David MacMahon, director of Homeland Security and Critical Infrastructure Protection, Bell Security Solutions, has more than 20 years experience in security risk and intelligence, with the military and the public and private sector. A recognized authority in telecom security, infrastructure protection, intelligence threat analysis and operational risk management. He was the principal threat risk analyst for the National Assessment on Cyber Threat and is a published author on the subject. He was also consulted on the drafting of the Government Security Policy and the Lawful Access legislation that we are expecting soon. Dave has an engineering degree. From the perspective of a modern telecom company, he discusses some of the real world issues that need to be considered in the concept of lawful access.
Technology has evolved and privacy issues discussed include access issues, cost and recovery. To their credit, law enforcement agencies are now airing the issue in public for somewhat public discussion. To a certain extent, public policy is sort of playing catch up, in a way.
Communication intercept is as complex as any engineering discipline, any business activity. Bell manages 27 million connections, so it has an interest in communication intercept.
The subject is the matter of convergence from analog world to digital world, which has a grave impact on law enforcement and the telecom industry.
We are also now going to another evolution, which is convergence: the convergence of traditional telephony, Internet, wide bands, wireless. Everything is converged very rapidly; everything is on the Internet, it’s all in the interconnection of networks per se.
This has not only technological implications, but also social implications. It has implications for the threat (of the) environment, the targets that are presumed and where the lawful access exactly is implemented. You probably will not see it within the lawful access legislation itself; it’s an underlying technological issue of enormous proportions.
Policy and legislation tend to lag technological development. (We are) trying to rationalize the spirit of what we want to do with the practicality and the way it is actually done.
We’ve gone through a number of innovations and lawful access is one opportunity to do this. And one of the benefits is perhaps the application of real standards that we push down to people who actually have to implement this.
It’s pretty difficult with lawful access legislation to bring it down to technicians and say, ‘you have to implement this’. It’s a huge gap to overcome.
Again, the devil is in the details. It’s not just a question of someone coming and saying, ‘let me read this’, or ‘give me access to this’. It’s a question of interface requirements, a question of transport processing, how much processing, what is the configuration and management, how you co-ordinate that, how you manage that, how you oversee it.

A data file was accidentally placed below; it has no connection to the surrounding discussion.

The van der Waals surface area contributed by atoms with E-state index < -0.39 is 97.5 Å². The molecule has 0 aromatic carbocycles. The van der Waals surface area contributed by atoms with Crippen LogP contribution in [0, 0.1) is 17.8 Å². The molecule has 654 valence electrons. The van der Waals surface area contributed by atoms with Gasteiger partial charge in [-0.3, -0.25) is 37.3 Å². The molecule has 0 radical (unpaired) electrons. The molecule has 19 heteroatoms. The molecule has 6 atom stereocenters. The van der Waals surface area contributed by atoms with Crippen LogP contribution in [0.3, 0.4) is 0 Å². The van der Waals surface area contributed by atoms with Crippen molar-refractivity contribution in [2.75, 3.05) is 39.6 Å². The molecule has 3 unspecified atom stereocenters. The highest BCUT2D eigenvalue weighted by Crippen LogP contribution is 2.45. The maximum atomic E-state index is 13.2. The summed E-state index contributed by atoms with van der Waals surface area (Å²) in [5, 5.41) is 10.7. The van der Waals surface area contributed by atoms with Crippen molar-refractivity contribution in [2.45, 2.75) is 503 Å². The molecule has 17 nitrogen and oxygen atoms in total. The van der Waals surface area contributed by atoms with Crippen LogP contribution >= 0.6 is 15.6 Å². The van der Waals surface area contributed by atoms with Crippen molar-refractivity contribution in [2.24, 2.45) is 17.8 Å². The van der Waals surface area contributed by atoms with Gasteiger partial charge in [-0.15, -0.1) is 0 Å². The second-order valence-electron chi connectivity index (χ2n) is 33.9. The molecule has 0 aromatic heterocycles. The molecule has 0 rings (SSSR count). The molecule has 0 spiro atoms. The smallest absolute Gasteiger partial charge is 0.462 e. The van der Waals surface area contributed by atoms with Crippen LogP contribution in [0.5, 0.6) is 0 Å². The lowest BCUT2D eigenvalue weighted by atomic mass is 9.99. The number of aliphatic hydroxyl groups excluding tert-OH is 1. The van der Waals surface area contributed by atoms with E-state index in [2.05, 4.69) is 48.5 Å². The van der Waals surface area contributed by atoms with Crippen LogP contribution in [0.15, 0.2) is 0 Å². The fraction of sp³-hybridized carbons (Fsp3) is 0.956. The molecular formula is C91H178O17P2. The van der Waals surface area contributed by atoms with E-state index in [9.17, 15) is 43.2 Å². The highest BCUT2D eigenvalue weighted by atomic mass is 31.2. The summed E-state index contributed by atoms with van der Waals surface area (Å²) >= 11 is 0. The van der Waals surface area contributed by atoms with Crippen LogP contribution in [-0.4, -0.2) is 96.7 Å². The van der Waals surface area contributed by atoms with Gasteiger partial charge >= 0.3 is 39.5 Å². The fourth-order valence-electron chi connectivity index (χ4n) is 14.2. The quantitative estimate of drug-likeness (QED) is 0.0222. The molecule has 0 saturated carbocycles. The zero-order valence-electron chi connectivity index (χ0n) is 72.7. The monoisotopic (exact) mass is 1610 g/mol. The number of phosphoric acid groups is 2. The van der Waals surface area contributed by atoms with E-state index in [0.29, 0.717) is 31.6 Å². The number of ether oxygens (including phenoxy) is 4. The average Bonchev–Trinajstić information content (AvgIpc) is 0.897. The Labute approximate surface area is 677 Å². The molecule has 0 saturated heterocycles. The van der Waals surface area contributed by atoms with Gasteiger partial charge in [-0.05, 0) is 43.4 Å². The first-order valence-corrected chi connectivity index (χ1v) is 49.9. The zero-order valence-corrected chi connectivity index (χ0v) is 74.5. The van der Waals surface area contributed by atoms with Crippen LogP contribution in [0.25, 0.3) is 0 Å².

Whenever you connect two organizations together with a piece of fibre, you connect not only the technology in the systems, you’re connecting people and processes and that technology process, their social environment, the policies in which they are bound, and a whole bunch of other issues including shared risks.
There’s the question of cost-sharing. Where do you draw the line? This is a matter of great debate. A good level of processing is required. Which standards are you going to adhere to? You can’t have one police force saying ‘I want all interception real-time format or quick time format’ and the other saying ‘I want them analog.’ That is a judiciary nightmare. It eclipses all the other issues.
The concept about a paradox in security. By its very nature, any type of access to the system opens up a security hole. You then have to spend extra effort to put safeguards – technical, procedure, personnel, fiscal safeguards – to get back up to where you started.
In this day and age, when carriers are also providing security services to people and at the same time…in defining lawful access legislation, it’s a very fine balance for assuring the people you are providing services to, that their network is secure, you’re protecting their privacy and at the same time you are able to execute lawful orders.
So this is a balance that has to improve internally on an operational level all the time. It’s also a question of liability that falls within that: where do the responsibilities lie in the occurrence of inadvertent intercept? How do you handle this? You can’t deny that they will never occur.
The introduction of a new system, for example, has liability repercussions. How do you plan for that from the business management point of view?
It’s also instituting best practice. We have best practice for security. We need to see similar best practices for lawful access, sort of level of guidance and reference so that everyone knows where they stand.
The last thing is outsourcing. In some countries a lot of lawful access is held by the state. What part of the work is done by telecos and ISPs and what part of the work is done by the state?